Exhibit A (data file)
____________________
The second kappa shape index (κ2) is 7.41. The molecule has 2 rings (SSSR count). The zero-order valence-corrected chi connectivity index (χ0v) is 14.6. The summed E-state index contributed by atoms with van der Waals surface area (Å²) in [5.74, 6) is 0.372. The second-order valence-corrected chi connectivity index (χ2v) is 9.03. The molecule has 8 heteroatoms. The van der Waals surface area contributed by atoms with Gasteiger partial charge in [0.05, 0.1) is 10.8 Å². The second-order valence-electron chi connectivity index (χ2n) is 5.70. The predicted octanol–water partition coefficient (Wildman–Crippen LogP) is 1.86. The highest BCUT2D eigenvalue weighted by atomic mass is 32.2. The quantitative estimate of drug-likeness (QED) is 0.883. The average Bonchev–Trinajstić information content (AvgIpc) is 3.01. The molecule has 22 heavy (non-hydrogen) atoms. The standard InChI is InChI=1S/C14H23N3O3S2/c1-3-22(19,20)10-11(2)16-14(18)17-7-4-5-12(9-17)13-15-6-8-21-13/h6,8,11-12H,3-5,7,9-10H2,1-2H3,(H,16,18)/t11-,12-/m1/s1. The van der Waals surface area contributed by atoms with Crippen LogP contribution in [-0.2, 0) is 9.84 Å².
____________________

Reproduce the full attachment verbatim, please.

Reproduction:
The second kappa shape index (κ2) is 7.41. The molecule has 2 rings (SSSR count). The zero-order valence-corrected chi connectivity index (χ0v) is 14.6. The summed E-state index contributed by atoms with van der Waals surface area (Å²) in [5.74, 6) is 0.372. The second-order valence-corrected chi connectivity index (χ2v) is 9.03. The molecule has 8 heteroatoms. The van der Waals surface area contributed by atoms with Gasteiger partial charge in [0.05, 0.1) is 10.8 Å². The second-order valence-electron chi connectivity index (χ2n) is 5.70. The predicted octanol–water partition coefficient (Wildman–Crippen LogP) is 1.86. The highest BCUT2D eigenvalue weighted by atomic mass is 32.2. The quantitative estimate of drug-likeness (QED) is 0.883. The average Bonchev–Trinajstić information content (AvgIpc) is 3.01. The molecule has 22 heavy (non-hydrogen) atoms. The standard InChI is InChI=1S/C14H23N3O3S2/c1-3-22(19,20)10-11(2)16-14(18)17-7-4-5-12(9-17)13-15-6-8-21-13/h6,8,11-12H,3-5,7,9-10H2,1-2H3,(H,16,18)/t11-,12-/m1/s1. The van der Waals surface area contributed by atoms with Crippen LogP contribution in [-0.2, 0) is 9.84 Å².